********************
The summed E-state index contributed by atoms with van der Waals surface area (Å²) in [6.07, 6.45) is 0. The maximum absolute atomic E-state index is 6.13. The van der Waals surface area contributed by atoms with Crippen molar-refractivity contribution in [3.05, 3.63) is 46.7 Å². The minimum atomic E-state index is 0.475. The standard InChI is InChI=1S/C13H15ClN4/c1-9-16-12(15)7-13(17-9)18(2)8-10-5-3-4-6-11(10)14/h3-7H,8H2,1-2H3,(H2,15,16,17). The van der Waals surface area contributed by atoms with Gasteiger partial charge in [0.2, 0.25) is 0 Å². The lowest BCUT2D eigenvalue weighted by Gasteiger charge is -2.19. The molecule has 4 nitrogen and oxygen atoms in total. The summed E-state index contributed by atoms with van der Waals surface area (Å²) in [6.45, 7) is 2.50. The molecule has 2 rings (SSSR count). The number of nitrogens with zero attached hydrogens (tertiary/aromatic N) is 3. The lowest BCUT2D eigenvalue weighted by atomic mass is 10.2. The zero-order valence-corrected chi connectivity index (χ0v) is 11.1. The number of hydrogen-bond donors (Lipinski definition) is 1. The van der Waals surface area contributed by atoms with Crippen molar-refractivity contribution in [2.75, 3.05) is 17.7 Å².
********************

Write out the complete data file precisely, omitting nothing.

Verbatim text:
The summed E-state index contributed by atoms with van der Waals surface area (Å²) in [6.07, 6.45) is 0. The maximum absolute atomic E-state index is 6.13. The van der Waals surface area contributed by atoms with Crippen molar-refractivity contribution in [3.05, 3.63) is 46.7 Å². The minimum atomic E-state index is 0.475. The standard InChI is InChI=1S/C13H15ClN4/c1-9-16-12(15)7-13(17-9)18(2)8-10-5-3-4-6-11(10)14/h3-7H,8H2,1-2H3,(H2,15,16,17). The van der Waals surface area contributed by atoms with Gasteiger partial charge in [0.2, 0.25) is 0 Å². The lowest BCUT2D eigenvalue weighted by Gasteiger charge is -2.19. The molecule has 4 nitrogen and oxygen atoms in total. The summed E-state index contributed by atoms with van der Waals surface area (Å²) in [6.45, 7) is 2.50. The molecule has 2 rings (SSSR count). The number of nitrogens with zero attached hydrogens (tertiary/aromatic N) is 3. The lowest BCUT2D eigenvalue weighted by atomic mass is 10.2. The zero-order valence-corrected chi connectivity index (χ0v) is 11.1. The number of hydrogen-bond donors (Lipinski definition) is 1. The van der Waals surface area contributed by atoms with Crippen molar-refractivity contribution in [2.75, 3.05) is 17.7 Å².